3. This Snake class relies heavily on the SnakeView class, which you can also find in the src folder.  SnakeView is a subclass of another very important Android class – View.  Views are used by Activities to draw things to the screen and handle user interaction.  Since we’re just trying to demonstrate the Android specific components of this application, just understand that SnakeView handles all of the details of user keystrokes, drawing and animating the snake to the screen, etc.

Let’s run the application and see how it launches.

Launching the Application in the Simulator

From the menu bar, click Run ->Run.  You’ll get a message stating “No compatible targets were found.  Do you wish to add a new Android Virtual Device?”  Click yes to set up the Android simulator.

Since we chose Android 2.0 as our platform during the project setup, we’ll create an Android 2.0 virtual device.  Enter a device name such as “Android2.0″ and choose “Android 2.0 – API Level 5″ from the Target drop-down list.  Then click the “Create AVD” button to complete the setup.

Android Virtual Device Setup

Click Run -> Run again to launch your application in the simulator.  The first run may take several minutes to load the virtual device, so don’t be alarmed if your application doesn’t launch immediately.  Once it finishes loading, your Snake game will appear on the screen.

Snake in Android Virtual Device

You can use the on-screen buttons to interact with the simulator, or you can use the buttons on your physical keyboard.  You can also interact with the rest of the Android platform by using the Home, Menu, Back, and Search buttons.

Next Steps

It’s worth exploring the samples provided with the Android SDK.  They cover many aspects of the available functionality, such as voice recognition, gaming, BlueTooth, gestures, and graphics.  In the next post, we’ll create an Android project from the ground up and create our first basic application.  In the meantime, dive deeper into the Snake source code and its file if you want to see how the game logic and drawing engine works.  Also, take the time to get familiar with the Eclipse IDE.  After a little playing around, you’ll find it’s a pretty comfortable (and powerful) IDE.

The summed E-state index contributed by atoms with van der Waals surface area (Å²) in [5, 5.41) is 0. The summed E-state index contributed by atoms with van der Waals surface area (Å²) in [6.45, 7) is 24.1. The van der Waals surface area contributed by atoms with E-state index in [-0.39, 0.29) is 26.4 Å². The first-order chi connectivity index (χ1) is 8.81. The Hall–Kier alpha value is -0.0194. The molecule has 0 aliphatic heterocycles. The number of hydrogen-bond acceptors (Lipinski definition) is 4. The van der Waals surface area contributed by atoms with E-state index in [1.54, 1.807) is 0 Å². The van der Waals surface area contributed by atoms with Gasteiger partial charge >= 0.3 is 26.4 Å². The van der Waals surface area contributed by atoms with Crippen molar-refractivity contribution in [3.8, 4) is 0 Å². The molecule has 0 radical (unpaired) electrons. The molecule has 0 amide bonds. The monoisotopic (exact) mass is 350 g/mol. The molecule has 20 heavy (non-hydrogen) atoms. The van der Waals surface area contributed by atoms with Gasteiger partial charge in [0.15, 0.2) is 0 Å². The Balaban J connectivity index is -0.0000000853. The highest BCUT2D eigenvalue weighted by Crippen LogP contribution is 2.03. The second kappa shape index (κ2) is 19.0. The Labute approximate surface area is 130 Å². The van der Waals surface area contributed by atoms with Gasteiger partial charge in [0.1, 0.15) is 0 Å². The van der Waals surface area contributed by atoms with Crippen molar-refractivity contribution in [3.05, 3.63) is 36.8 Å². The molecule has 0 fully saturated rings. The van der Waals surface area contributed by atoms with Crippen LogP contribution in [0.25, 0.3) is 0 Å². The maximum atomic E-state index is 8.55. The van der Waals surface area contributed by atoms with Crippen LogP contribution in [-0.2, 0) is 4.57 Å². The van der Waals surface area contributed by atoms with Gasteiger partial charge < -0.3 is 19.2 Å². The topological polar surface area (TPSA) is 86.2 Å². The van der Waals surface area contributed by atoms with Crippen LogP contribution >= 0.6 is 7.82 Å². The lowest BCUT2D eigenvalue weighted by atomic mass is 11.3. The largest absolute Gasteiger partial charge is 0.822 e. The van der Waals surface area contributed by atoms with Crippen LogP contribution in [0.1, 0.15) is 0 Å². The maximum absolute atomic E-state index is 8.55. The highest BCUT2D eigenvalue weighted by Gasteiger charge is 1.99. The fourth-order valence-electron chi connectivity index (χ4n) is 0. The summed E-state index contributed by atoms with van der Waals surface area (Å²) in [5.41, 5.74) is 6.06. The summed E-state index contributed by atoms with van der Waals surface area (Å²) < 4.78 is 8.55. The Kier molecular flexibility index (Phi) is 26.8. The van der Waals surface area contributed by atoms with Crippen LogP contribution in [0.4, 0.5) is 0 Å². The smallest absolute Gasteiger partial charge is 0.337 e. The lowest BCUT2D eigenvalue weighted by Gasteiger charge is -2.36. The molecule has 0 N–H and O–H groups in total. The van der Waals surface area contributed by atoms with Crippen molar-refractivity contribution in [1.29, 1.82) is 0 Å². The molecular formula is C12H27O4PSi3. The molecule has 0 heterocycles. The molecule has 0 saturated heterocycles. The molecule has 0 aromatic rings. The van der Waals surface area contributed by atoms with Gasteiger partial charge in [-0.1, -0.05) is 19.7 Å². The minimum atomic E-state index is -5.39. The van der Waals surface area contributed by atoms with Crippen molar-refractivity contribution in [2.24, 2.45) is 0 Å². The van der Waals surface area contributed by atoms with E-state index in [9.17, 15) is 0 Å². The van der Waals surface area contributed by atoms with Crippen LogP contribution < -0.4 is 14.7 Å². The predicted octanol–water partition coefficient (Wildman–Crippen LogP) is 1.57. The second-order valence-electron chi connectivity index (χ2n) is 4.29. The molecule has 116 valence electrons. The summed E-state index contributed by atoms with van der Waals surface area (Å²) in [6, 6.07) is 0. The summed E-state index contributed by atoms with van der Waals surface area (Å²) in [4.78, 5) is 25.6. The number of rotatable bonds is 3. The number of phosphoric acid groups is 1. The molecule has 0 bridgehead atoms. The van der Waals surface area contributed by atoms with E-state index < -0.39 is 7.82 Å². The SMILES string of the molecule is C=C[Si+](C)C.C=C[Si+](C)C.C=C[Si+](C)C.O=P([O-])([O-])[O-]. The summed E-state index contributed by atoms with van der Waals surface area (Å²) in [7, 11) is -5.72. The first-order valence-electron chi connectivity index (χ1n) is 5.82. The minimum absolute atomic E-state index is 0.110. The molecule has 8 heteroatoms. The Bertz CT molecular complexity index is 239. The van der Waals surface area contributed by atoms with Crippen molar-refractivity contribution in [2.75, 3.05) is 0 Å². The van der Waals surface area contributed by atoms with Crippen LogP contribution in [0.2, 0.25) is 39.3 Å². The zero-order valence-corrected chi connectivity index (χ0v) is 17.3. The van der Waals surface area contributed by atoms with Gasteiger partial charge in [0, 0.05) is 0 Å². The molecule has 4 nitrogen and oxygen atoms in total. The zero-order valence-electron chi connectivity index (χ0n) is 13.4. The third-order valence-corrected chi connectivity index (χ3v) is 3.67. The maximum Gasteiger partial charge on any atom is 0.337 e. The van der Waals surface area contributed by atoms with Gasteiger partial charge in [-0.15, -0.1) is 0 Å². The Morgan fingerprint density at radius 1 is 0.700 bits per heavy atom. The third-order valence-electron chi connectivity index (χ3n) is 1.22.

1. This is a really great article. I landed here looking for a way to figure out how to program the Android SDK using Visual Studio, but I’ve embraced Eclipse and even like how it does some things better than Visual Studio.

    You may already be working on part 2, but if I can make a request, I’d hope you would do an example eventually where the service authenticates to a web service. Perhaps extending snake to storing the score in a database (Microsoft SQL), maybe even backed by ASP.NET authentication and WCF.

  2. Correction to the above:

    “I’d hope you would do an example eventually where the service authenticates to a web service.”

    Should read:

    “I’d hope you would do an example eventually where the phone uses a self created web service.”

  3. Will – I love this idea. In Part 2, I’m diving in a bit deeper into the Java components and the code, and will be building a very small app from the ground up to see how the pieces interact. Parts 3 and 4 will both be fully-featured sample apps – I’ll definitely plan one of them to talk to WCF and SQL Server.

  4. This article has been a great help in getting me started programming on Android after programming in MS languages for 20 years, I have now seen some of the other development environments Eclips has add on’s for and am very thankful.
    I have delved in to the local database storage in SQLLite but would also look forward to any articals about WEb Services.

  5. Nice work! When will Part 2 be published? I would be interested in network programming (UDP send/receive).

  6. James,